Historica Buys 55,000 Square Feet Of Uptown Real Estate

SAINT JOHN * After more than 100 years in the Bustin family, Bustin’s Fine Furniture has become HistoricaDevelopments’ newest tenant.

Historica has purchased 99 Germain St., occupied by Bustin’s, along with neighbouring 107 Germain St. – home to Dr. Brown, Claire Driscoll, Ispire and Enovex – and 109 Germain St., a five-unit apartment occupied building. Also included in the sale was the “Canterbury Car Park,” located behind Bustin’s at 30 Canterbury St.

All four buildings had been owned by the Bustin family, and a sale had been in the works since 2009.

Bustin’s has signed a lease with Historica to continue its business. Bob Bustin, owner and president of Bustin’s, said renting was the easiest option after the death of his father, Stan Bustin, in 2007, and the retirement of his brother and former business partner, two years ago.

“It’s right up (Historica’s) alley with what they’ve done, and I like what they’ve done, too,” said Bustin, who plans to keep running the business as he’s always had. “I have good staff. I love working with them and love what I do. I guess it’s in my genes.”

At an estimated 55,000 square feet, the complex, which is being dubbed Historica Quattro, is Historica’s largest purchase to date.

“It’s a pretty big step for us, but a very logical step at the same time,” said Keith Brideau, co-founder and vice-president of Historica.

Historica, which now owns more than 200,000 square feet of uptown real estate, has five similar complexes of redeveloped buildings in uptown Saint John, including most recently Historica Trinity in the former Hayward & Warwick buildings on Princess Street.

The first building scheduled to be redeveloped is 30 Canterbury St., which Bustin’s had once used as storage but has been vacant.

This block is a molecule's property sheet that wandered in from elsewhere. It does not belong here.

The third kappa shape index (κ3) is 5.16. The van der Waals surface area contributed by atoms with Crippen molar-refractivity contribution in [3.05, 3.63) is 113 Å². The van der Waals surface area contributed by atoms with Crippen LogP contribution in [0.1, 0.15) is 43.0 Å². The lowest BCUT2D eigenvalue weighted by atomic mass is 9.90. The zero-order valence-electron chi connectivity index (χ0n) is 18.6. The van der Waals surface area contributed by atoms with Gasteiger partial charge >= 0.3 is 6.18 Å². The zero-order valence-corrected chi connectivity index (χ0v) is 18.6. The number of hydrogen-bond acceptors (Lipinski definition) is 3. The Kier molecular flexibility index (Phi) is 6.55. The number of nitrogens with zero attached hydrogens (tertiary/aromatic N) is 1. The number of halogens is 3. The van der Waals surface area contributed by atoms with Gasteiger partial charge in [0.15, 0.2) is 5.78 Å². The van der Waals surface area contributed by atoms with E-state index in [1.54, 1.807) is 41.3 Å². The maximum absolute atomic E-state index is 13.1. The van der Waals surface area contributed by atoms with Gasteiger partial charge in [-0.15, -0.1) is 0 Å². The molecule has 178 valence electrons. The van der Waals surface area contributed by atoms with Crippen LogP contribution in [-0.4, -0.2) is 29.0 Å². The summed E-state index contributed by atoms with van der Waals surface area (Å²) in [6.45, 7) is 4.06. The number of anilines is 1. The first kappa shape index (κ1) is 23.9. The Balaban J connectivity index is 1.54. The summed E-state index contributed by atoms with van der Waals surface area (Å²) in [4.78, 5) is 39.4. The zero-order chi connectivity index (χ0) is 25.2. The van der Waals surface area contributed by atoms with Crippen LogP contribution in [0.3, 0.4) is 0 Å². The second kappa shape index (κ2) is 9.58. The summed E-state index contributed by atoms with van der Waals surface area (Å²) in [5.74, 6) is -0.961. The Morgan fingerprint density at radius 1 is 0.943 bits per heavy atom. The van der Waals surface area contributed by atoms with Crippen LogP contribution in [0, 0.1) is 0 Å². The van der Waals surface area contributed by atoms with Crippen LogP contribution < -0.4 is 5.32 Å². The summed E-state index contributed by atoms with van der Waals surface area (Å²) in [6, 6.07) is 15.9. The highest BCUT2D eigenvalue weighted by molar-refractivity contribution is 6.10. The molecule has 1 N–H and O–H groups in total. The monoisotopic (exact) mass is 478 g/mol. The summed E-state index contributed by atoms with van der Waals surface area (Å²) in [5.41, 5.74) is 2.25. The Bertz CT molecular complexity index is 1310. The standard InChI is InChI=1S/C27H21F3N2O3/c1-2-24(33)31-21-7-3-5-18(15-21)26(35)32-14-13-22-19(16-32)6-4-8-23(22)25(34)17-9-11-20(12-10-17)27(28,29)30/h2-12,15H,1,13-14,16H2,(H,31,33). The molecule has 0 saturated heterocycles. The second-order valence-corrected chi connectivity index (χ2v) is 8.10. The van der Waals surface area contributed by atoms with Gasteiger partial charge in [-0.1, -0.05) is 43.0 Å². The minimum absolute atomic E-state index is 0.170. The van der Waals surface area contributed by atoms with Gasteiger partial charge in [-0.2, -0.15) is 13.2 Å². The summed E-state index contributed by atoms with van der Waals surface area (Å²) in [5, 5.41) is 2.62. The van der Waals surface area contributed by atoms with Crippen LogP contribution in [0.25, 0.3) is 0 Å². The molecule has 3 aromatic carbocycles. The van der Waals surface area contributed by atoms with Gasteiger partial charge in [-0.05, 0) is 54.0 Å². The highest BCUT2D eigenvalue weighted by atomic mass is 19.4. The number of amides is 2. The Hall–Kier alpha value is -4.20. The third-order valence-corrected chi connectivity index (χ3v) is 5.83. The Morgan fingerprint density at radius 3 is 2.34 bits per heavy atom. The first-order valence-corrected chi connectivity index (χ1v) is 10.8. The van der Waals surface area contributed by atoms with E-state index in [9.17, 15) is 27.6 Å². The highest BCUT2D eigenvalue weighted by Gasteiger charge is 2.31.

The warehouse is a heritage building recognized officially as the Jones Building. It was built following the GreatFire, and during its life as been home to T.R. Jones’ clothing and furnishing goods business, S. Hayward and Company’s wholesale hardware, O’Brien Motors and sales and service operation for Chrysler and Plymouth vehicles.

Brideau says the plan is to redevelop the warehouse as 14 to 16 high-end apartments, with 16-foot ceilings, and ground-floor retail and commercial space. Redevelopment planning is to begin next month, with the hope to complete construction next summer.

Brideau says the fact the buildings were clustered, and in a central location, made them a commodity. Since the buildings can be connected, they can share things such as exits and stairwell requirements, which allows for more rental space.

All four of the buildings in Historica Quattro are designated heritage. Bob Boyce, chairman of the city’s heritage board, says he’s excited to see Historica investing in more property and is looking forward to seeing its development proposal.

“Historica has been co-operative and quite sensitive about the heritage bylaw requirements,” said Boyce.

“Historica is proving that there’s a market for living space in heritage properties, and, of course, that makes it easier to sell the message that we can keep our old buildings and have a vibrant and alive uptown.”

Boyce says the last major block of heritage property redevelopment would have been CenterBeam Place, which he says made a “huge difference.”

Brideau says his ability to find motivated sellers uptown is part of “a huge wave of transfer of wealth over the next five to 10 years.”

“What (Historica) is doing is providing an exit for people who have worked hard their whole lives,” said Brideau.

John Ainsworth, who owns Printing Plus and the building next to 30 Canterbury St., welcomes his new neighbour. He says he has received inquiries about his building as well, but isn’t ready to sell.

He’s owned his building since 1981, and says the big change in the city has been tenants now interested in living on the upper floors.

Brideau says these new tenants needed a higher-quality product to convince them to stay uptown. He points to the near total occupancy of Historica Trinity, which won’t be entirely completed until Aug. 1, as proof.

“Just that speaks to the fact that if you introduce high-quality spaces with lots of character, if you give what people want, people will take up those spaces.”

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